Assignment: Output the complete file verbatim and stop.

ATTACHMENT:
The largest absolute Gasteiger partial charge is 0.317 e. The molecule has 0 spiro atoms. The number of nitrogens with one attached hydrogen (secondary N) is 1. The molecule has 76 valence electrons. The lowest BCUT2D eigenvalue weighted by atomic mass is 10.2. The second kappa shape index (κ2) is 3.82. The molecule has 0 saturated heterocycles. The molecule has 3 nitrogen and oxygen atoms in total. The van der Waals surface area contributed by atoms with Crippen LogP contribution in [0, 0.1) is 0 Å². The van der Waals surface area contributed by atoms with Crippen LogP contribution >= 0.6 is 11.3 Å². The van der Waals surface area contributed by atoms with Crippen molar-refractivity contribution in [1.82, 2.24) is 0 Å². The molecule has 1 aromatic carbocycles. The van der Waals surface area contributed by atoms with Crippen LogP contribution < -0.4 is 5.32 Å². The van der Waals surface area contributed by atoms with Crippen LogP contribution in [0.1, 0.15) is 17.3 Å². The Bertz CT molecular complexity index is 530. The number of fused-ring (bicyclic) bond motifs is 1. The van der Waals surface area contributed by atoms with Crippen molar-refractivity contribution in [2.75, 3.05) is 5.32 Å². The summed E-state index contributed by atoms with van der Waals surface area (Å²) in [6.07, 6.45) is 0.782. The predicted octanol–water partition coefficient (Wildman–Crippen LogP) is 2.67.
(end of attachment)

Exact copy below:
The largest absolute Gasteiger partial charge is 0.317 e. The molecule has 0 spiro atoms. The number of nitrogens with one attached hydrogen (secondary N) is 1. The molecule has 76 valence electrons. The lowest BCUT2D eigenvalue weighted by atomic mass is 10.2. The second kappa shape index (κ2) is 3.82. The molecule has 0 saturated heterocycles. The molecule has 3 nitrogen and oxygen atoms in total. The van der Waals surface area contributed by atoms with Crippen LogP contribution in [0, 0.1) is 0 Å². The van der Waals surface area contributed by atoms with Crippen LogP contribution >= 0.6 is 11.3 Å². The van der Waals surface area contributed by atoms with Crippen molar-refractivity contribution in [1.82, 2.24) is 0 Å². The molecule has 1 aromatic carbocycles. The van der Waals surface area contributed by atoms with Crippen LogP contribution < -0.4 is 5.32 Å². The van der Waals surface area contributed by atoms with Crippen LogP contribution in [0.1, 0.15) is 17.3 Å². The Bertz CT molecular complexity index is 530. The number of fused-ring (bicyclic) bond motifs is 1. The van der Waals surface area contributed by atoms with Crippen molar-refractivity contribution in [2.75, 3.05) is 5.32 Å². The summed E-state index contributed by atoms with van der Waals surface area (Å²) in [6.07, 6.45) is 0.782. The predicted octanol–water partition coefficient (Wildman–Crippen LogP) is 2.67.